Channel 4 warns 'no end in sight' to ad recession as it dips into cash reserve

Channel 4 dipped into its cash reserves last year because the ad market slumped after Brexit and warned there is "no end in sight" to the current TV ad recession.

Channel 4: Abraham, Mahon and Gurassa
Channel 4: Abraham, Mahon and Gurassa

The publicly-owned, ad-funded broadcaster made a pre-tax loss of £15m against a £26m profit a year earlier but revenues were up 1.6% to a record £995m.

David Abraham, presiding over his last set of results as chief executive, said the publicly-owned broadcaster spent £15m of its planned reserves because it did not want to undermine its programming, particularly the 2016 Paralympics coverage.

He cited figures that showed the TV ad market fell 4.2% in the 12 months between July 2016 and June 2017, compared to a 4.6% rise in the preceding 12-month period.

"Channel 4 is now operating in a TV advertising market in recession," Charles Gurassa, the chairman, said, describing it as "a significantly more difficult financial climate" and "with no immediate end in sight".

Abraham insisted Channel 4’s cash reserves, which stand at over £200m, mean it is well able to withstand the continued downturn in the ad market and maintained it was "less extreme" than the last big TV ad recession in 2008-9.

He would not say if Channel 4 would need to dip into its reserves further in 2017 and said the ad market lacks "visibility".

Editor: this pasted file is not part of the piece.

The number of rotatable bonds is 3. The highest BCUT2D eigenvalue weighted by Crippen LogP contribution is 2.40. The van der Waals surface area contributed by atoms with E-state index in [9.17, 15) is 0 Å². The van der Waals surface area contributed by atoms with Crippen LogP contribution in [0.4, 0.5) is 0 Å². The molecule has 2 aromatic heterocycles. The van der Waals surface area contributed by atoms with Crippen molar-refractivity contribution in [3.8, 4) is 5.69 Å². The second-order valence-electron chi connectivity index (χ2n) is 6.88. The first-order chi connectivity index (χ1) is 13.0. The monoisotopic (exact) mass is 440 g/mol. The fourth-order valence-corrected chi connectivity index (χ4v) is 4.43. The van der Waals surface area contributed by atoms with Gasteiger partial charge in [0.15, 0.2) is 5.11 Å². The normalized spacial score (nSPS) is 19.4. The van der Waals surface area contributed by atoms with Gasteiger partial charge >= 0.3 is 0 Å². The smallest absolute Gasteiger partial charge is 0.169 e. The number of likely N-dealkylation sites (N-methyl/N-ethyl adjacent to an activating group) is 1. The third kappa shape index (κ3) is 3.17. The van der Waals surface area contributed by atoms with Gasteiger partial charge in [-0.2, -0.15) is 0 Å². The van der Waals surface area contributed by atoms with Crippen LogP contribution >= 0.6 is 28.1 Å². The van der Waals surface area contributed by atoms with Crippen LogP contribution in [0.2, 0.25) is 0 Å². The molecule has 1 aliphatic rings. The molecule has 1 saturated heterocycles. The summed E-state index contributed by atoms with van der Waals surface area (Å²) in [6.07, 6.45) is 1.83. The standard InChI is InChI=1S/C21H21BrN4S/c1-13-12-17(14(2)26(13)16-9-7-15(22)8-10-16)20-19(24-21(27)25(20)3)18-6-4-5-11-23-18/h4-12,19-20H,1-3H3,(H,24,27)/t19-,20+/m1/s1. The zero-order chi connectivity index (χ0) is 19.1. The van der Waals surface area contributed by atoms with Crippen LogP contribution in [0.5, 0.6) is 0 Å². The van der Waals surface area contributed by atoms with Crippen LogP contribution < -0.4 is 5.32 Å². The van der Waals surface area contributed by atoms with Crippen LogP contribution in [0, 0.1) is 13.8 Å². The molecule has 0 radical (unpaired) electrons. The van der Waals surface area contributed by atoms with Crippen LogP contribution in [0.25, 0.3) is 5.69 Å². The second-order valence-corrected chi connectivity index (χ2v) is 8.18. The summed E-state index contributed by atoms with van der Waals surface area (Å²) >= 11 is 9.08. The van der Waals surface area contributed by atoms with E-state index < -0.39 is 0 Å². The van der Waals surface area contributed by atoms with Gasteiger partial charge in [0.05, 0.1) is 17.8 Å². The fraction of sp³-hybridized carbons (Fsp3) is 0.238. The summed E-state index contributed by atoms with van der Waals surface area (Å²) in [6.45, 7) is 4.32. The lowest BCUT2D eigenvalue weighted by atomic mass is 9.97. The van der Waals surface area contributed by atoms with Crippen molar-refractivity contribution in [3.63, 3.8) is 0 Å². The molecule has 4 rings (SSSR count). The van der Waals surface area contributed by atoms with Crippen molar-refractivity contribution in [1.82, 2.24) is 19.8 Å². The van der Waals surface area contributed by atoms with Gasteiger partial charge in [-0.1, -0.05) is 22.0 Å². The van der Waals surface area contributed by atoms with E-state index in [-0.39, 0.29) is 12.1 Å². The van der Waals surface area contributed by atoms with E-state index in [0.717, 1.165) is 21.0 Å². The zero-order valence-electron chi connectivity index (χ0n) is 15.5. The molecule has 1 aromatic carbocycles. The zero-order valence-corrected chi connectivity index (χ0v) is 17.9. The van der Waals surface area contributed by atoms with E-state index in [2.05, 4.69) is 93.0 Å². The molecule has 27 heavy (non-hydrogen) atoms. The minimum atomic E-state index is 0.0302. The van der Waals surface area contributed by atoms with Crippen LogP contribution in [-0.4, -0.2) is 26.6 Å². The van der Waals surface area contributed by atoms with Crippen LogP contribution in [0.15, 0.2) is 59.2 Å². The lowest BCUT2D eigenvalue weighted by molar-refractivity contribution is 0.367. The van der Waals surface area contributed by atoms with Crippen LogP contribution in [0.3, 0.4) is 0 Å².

4Sales, Channel 4's sales house, had a record year with £1.2bn in revenues and Gurassa said the board deserved their salaries and bonuses because the broadcaster competes in a tough market and it had met its remit set by Ofcom.

Abraham earned £957,000, up from £881,000 a year earlier. His pay included a base salary of £560,000, plus a bonus of £256,000, which was 45% of salary – just below the maximum of 50%.

Jonathan Allan, sales director, earned £564,000, up from £547,000. His pay included a base salary of £355,000, plus bonuses of £182,000.

That included a £118,000 bonus based on the performance of the ad sales house and a further payout from the scheme for the board directors.

Gurassa warned the government's plans to move all of Channel 4's operations out of London came with "substantial" risks and could undermine its independence.